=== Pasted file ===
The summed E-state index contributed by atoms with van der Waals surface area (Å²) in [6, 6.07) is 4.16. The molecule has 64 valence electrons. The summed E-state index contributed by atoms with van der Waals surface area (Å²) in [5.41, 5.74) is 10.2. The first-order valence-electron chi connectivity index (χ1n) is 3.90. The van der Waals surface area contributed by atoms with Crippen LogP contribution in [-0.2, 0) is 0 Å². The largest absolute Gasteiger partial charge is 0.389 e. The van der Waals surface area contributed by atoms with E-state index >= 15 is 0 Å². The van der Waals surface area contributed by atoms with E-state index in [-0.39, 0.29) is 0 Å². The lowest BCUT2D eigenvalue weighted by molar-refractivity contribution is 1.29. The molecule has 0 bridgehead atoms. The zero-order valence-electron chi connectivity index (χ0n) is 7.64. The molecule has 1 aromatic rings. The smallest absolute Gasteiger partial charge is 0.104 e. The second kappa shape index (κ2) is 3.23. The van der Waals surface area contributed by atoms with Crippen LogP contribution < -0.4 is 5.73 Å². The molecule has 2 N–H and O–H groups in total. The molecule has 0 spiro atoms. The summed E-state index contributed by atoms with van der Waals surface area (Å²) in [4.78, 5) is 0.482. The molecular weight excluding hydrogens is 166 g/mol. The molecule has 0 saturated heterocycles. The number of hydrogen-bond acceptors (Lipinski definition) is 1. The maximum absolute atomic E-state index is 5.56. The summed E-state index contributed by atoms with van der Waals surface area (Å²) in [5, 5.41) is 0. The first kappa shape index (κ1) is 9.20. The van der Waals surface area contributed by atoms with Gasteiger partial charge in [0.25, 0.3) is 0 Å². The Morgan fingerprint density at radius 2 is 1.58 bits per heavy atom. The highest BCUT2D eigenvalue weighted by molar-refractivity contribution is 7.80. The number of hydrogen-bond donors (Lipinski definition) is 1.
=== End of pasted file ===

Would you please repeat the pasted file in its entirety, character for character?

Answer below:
The summed E-state index contributed by atoms with van der Waals surface area (Å²) in [6, 6.07) is 4.16. The molecule has 64 valence electrons. The summed E-state index contributed by atoms with van der Waals surface area (Å²) in [5.41, 5.74) is 10.2. The first-order valence-electron chi connectivity index (χ1n) is 3.90. The van der Waals surface area contributed by atoms with Crippen LogP contribution in [-0.2, 0) is 0 Å². The largest absolute Gasteiger partial charge is 0.389 e. The van der Waals surface area contributed by atoms with E-state index >= 15 is 0 Å². The van der Waals surface area contributed by atoms with E-state index in [-0.39, 0.29) is 0 Å². The lowest BCUT2D eigenvalue weighted by molar-refractivity contribution is 1.29. The molecule has 0 bridgehead atoms. The zero-order valence-electron chi connectivity index (χ0n) is 7.64. The molecule has 1 aromatic rings. The smallest absolute Gasteiger partial charge is 0.104 e. The second kappa shape index (κ2) is 3.23. The van der Waals surface area contributed by atoms with Crippen LogP contribution < -0.4 is 5.73 Å². The molecule has 2 N–H and O–H groups in total. The molecule has 0 spiro atoms. The summed E-state index contributed by atoms with van der Waals surface area (Å²) in [4.78, 5) is 0.482. The molecular weight excluding hydrogens is 166 g/mol. The molecule has 0 saturated heterocycles. The number of hydrogen-bond acceptors (Lipinski definition) is 1. The maximum absolute atomic E-state index is 5.56. The summed E-state index contributed by atoms with van der Waals surface area (Å²) in [5, 5.41) is 0. The first kappa shape index (κ1) is 9.20. The van der Waals surface area contributed by atoms with Gasteiger partial charge in [0.25, 0.3) is 0 Å². The Morgan fingerprint density at radius 2 is 1.58 bits per heavy atom. The highest BCUT2D eigenvalue weighted by molar-refractivity contribution is 7.80. The number of hydrogen-bond donors (Lipinski definition) is 1.